PETITIONERRESPONDENT
KANAPARTHI MANOHAR RAO  VSKANAPARTHI RAJAMMA
PET.ADV. : RAVINDRA BABURESP.ADV. : 
SUBJECT: MATRIMONIAL CASESDISTRICT:  NELLORE

*  HONOURABLE SRI JUSTICE L. NARASIMHA REDDY

AND

HONOURABLE SRI JUSTICE M.S.K. JAISWAL

+  CIVIL MISCELLANEOUS APPEAL No.828 OF 2013


%  Date:  13-11-2013


#  Kanaparthi Manohar Rao                                               ..  Appellant

v.

$  Kanaparthi Rajamma and another                               ..  Respondents




!  Counsel for the appellant                 :        Sri Ch. Ravindra Babu


^  Counsel for respondent Nos.1 and 2 :                  -




<  GIST:




>  HEAD NOTE:



?  CASES REFERRED:



C/15

HONOURABLE SRI JUSTICE L. NARASIMHA REDDY

AND

HONOURABLE SRI JUSTICE M.S.K. JAISWAL
            
CIVIL MISCELLANEOUS APPEAL No.828 OF 2013

JUDGMENT: (Per Hon’ble Sri Justice L. Narasimha Reddy)


The appellant was married to the 1st respondent in the year 1971 and they also blessed with children.  He was employed as Non-Medical Assistant at Kovur, Nellore District.  He filed O.P. No.184 of 1986 under Section 10 of the Indian Divorce Act (for short, “the Act”) for divorce against the 1st respondent.  He pleaded that in the year 1983, when both of them were living at Kovur on account of employment, his wife – the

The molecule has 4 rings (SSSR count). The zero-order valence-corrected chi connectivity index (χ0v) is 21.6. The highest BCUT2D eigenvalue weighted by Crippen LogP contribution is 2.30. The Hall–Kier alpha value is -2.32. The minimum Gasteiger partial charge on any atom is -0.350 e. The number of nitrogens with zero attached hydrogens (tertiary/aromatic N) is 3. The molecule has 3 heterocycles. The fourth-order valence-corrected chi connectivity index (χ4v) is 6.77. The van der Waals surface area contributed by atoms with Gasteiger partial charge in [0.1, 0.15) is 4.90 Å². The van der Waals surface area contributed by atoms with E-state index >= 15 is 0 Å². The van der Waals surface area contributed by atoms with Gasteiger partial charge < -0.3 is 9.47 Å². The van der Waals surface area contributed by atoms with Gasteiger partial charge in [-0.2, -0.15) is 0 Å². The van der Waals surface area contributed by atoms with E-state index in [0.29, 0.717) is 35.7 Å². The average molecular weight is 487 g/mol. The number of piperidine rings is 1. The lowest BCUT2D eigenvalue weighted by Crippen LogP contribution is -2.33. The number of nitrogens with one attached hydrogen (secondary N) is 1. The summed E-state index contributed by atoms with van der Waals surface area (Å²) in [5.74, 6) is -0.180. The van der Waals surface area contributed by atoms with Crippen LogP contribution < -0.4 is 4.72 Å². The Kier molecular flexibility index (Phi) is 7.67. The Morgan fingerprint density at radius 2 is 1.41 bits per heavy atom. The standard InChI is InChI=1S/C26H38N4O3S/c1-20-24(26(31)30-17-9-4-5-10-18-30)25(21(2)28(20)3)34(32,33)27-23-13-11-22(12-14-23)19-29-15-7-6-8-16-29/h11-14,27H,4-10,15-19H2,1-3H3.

1st respondent developed intimacy with some persons and she has been living in adultery.  He also pleaded that in spite of his best efforts, he could not find out the names of the persons, who are having illicit relationship with his wife.  Subsequently, he got impleaded the
2nd respondent, by filing I.A. No.469 of 1986, by terming him as a paramour of the 1st respondent.

2.  The 1st respondent filed counter opposing the O.P. 
She admitted her marriage with the appellant and stated that both of them had a son and daughter through the wedlock.  However, she denied the allegations made against her.  She, on the other hand, pleaded that the appellant deserted her and their children and she had to file M.C. No.34 of 1979 for maintenance for her and their children. 
It was alleged that the appellant did not implement the order passed in M.C.  She further pleaded that when he started neglecting her and the children, they have moved away from Kovur and started living at their native place.  She has also stated that the appellant had illicit relationship with one Smt. Mahalakshmi and had begotten a child.

3.  The trial Court dismissed the O.P. through the order dated
04-09-2002.  Hence, this appeal under Section 55 of the Indian Divorce Act.

4.  Heard the learned counsel for the appellant. 

5.  Though the 1st respondent was served with notice, she has not entered her appearance.

6.  There is no dispute that the appellant married the